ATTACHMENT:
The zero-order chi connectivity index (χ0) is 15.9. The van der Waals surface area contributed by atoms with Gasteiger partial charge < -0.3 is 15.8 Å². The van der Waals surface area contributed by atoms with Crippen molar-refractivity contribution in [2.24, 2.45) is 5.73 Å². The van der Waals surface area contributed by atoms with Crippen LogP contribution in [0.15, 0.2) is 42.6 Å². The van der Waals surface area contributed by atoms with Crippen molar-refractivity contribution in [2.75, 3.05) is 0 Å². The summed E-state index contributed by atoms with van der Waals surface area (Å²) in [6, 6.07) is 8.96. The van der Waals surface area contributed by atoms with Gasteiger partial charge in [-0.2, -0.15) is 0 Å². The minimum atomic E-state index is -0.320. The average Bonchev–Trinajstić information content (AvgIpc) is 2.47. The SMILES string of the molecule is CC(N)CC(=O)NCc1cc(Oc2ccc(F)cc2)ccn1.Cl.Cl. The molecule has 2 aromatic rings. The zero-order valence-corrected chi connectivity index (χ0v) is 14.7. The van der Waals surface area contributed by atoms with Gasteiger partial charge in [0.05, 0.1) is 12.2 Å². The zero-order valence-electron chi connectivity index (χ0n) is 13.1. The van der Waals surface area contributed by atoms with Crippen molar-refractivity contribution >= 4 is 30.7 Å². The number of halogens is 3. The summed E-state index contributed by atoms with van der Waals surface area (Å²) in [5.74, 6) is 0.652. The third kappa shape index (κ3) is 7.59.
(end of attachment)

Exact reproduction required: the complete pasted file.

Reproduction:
The zero-order chi connectivity index (χ0) is 15.9. The van der Waals surface area contributed by atoms with Gasteiger partial charge < -0.3 is 15.8 Å². The van der Waals surface area contributed by atoms with Crippen molar-refractivity contribution in [2.24, 2.45) is 5.73 Å². The van der Waals surface area contributed by atoms with Crippen LogP contribution in [0.15, 0.2) is 42.6 Å². The van der Waals surface area contributed by atoms with Crippen molar-refractivity contribution in [2.75, 3.05) is 0 Å². The summed E-state index contributed by atoms with van der Waals surface area (Å²) in [6, 6.07) is 8.96. The van der Waals surface area contributed by atoms with Gasteiger partial charge in [-0.2, -0.15) is 0 Å². The minimum atomic E-state index is -0.320. The average Bonchev–Trinajstić information content (AvgIpc) is 2.47. The SMILES string of the molecule is CC(N)CC(=O)NCc1cc(Oc2ccc(F)cc2)ccn1.Cl.Cl. The molecule has 2 aromatic rings. The zero-order valence-corrected chi connectivity index (χ0v) is 14.7. The van der Waals surface area contributed by atoms with Gasteiger partial charge in [0.05, 0.1) is 12.2 Å². The zero-order valence-electron chi connectivity index (χ0n) is 13.1. The van der Waals surface area contributed by atoms with Crippen molar-refractivity contribution >= 4 is 30.7 Å². The number of halogens is 3. The summed E-state index contributed by atoms with van der Waals surface area (Å²) in [5.74, 6) is 0.652. The third kappa shape index (κ3) is 7.59.